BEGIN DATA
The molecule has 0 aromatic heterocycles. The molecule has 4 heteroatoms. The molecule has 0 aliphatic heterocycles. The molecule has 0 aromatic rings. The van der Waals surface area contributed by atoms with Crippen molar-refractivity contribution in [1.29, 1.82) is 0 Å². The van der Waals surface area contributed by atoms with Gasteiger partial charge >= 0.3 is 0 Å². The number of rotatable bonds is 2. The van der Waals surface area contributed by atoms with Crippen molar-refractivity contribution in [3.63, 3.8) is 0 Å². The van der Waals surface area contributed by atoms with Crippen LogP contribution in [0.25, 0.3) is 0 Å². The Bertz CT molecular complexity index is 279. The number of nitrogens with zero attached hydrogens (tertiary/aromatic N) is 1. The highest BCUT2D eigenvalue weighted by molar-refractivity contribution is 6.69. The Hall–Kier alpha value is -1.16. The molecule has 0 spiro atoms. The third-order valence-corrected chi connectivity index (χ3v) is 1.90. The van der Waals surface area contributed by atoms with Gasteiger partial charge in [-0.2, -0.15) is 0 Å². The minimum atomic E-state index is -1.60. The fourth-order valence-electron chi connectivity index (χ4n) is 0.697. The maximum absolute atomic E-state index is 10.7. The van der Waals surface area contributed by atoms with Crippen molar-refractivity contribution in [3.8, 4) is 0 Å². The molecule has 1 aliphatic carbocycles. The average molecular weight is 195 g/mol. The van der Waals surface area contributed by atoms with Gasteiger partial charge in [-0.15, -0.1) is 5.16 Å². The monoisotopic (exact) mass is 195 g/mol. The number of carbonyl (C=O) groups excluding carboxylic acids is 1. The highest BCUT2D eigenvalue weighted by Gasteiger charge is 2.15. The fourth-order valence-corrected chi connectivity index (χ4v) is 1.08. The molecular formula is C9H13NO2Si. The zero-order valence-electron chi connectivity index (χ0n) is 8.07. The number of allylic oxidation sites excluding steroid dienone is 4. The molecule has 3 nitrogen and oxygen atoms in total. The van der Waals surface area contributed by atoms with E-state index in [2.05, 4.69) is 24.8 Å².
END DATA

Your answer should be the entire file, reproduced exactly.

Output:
The molecule has 0 aromatic heterocycles. The molecule has 4 heteroatoms. The molecule has 0 aliphatic heterocycles. The molecule has 0 aromatic rings. The van der Waals surface area contributed by atoms with Crippen molar-refractivity contribution in [1.29, 1.82) is 0 Å². The van der Waals surface area contributed by atoms with Gasteiger partial charge >= 0.3 is 0 Å². The number of rotatable bonds is 2. The van der Waals surface area contributed by atoms with Crippen molar-refractivity contribution in [3.63, 3.8) is 0 Å². The van der Waals surface area contributed by atoms with Crippen LogP contribution in [0.25, 0.3) is 0 Å². The Bertz CT molecular complexity index is 279. The number of nitrogens with zero attached hydrogens (tertiary/aromatic N) is 1. The highest BCUT2D eigenvalue weighted by molar-refractivity contribution is 6.69. The Hall–Kier alpha value is -1.16. The molecule has 0 spiro atoms. The third-order valence-corrected chi connectivity index (χ3v) is 1.90. The van der Waals surface area contributed by atoms with Gasteiger partial charge in [-0.2, -0.15) is 0 Å². The minimum atomic E-state index is -1.60. The fourth-order valence-electron chi connectivity index (χ4n) is 0.697. The maximum absolute atomic E-state index is 10.7. The van der Waals surface area contributed by atoms with Crippen molar-refractivity contribution in [3.8, 4) is 0 Å². The molecule has 1 aliphatic carbocycles. The average molecular weight is 195 g/mol. The van der Waals surface area contributed by atoms with Gasteiger partial charge in [-0.15, -0.1) is 5.16 Å². The monoisotopic (exact) mass is 195 g/mol. The number of carbonyl (C=O) groups excluding carboxylic acids is 1. The highest BCUT2D eigenvalue weighted by Gasteiger charge is 2.15. The fourth-order valence-corrected chi connectivity index (χ4v) is 1.08. The molecular formula is C9H13NO2Si. The zero-order valence-electron chi connectivity index (χ0n) is 8.07. The number of allylic oxidation sites excluding steroid dienone is 4. The molecule has 3 nitrogen and oxygen atoms in total. The van der Waals surface area contributed by atoms with E-state index in [2.05, 4.69) is 24.8 Å².